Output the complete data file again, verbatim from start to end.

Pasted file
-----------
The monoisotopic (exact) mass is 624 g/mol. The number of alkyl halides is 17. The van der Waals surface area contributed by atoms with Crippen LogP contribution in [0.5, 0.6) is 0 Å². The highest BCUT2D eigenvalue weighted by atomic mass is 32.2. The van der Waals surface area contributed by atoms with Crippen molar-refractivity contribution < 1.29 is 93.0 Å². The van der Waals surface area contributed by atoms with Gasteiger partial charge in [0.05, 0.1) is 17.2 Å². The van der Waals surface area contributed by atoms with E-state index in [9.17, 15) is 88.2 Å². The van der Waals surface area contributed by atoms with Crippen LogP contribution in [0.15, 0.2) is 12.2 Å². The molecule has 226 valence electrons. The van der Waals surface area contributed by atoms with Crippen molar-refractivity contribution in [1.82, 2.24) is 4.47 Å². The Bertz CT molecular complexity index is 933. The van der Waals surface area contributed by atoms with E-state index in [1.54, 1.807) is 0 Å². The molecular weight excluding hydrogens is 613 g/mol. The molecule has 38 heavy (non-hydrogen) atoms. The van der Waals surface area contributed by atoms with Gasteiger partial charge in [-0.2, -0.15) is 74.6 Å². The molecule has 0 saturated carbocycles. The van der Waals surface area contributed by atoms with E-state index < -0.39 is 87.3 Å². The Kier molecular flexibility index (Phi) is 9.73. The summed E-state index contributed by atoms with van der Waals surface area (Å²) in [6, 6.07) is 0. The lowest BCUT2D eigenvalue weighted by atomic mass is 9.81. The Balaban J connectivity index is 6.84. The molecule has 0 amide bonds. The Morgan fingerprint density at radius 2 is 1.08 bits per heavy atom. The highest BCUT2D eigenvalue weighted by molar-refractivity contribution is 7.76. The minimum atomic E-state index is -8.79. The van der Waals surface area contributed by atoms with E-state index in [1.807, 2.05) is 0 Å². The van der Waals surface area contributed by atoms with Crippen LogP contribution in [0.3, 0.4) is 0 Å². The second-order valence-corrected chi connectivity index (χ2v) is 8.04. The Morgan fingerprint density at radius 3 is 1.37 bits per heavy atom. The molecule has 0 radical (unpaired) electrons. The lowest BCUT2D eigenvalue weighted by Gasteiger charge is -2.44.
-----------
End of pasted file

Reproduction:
The monoisotopic (exact) mass is 624 g/mol. The number of alkyl halides is 17. The van der Waals surface area contributed by atoms with Crippen LogP contribution in [0.5, 0.6) is 0 Å². The highest BCUT2D eigenvalue weighted by atomic mass is 32.2. The van der Waals surface area contributed by atoms with Crippen molar-refractivity contribution < 1.29 is 93.0 Å². The van der Waals surface area contributed by atoms with Gasteiger partial charge in [0.05, 0.1) is 17.2 Å². The van der Waals surface area contributed by atoms with E-state index in [9.17, 15) is 88.2 Å². The van der Waals surface area contributed by atoms with Crippen LogP contribution in [0.15, 0.2) is 12.2 Å². The molecule has 226 valence electrons. The van der Waals surface area contributed by atoms with Crippen molar-refractivity contribution in [1.82, 2.24) is 4.47 Å². The Bertz CT molecular complexity index is 933. The van der Waals surface area contributed by atoms with E-state index in [1.54, 1.807) is 0 Å². The molecular weight excluding hydrogens is 613 g/mol. The molecule has 38 heavy (non-hydrogen) atoms. The van der Waals surface area contributed by atoms with Gasteiger partial charge in [-0.2, -0.15) is 74.6 Å². The molecule has 0 saturated carbocycles. The van der Waals surface area contributed by atoms with E-state index < -0.39 is 87.3 Å². The Kier molecular flexibility index (Phi) is 9.73. The summed E-state index contributed by atoms with van der Waals surface area (Å²) in [6, 6.07) is 0. The lowest BCUT2D eigenvalue weighted by atomic mass is 9.81. The Balaban J connectivity index is 6.84. The molecule has 0 amide bonds. The Morgan fingerprint density at radius 2 is 1.08 bits per heavy atom. The highest BCUT2D eigenvalue weighted by molar-refractivity contribution is 7.76. The minimum atomic E-state index is -8.79. The van der Waals surface area contributed by atoms with E-state index in [1.807, 2.05) is 0 Å². The van der Waals surface area contributed by atoms with Crippen LogP contribution in [0.3, 0.4) is 0 Å². The second-order valence-corrected chi connectivity index (χ2v) is 8.04. The Morgan fingerprint density at radius 3 is 1.37 bits per heavy atom. The molecule has 0 radical (unpaired) electrons. The lowest BCUT2D eigenvalue weighted by Gasteiger charge is -2.44.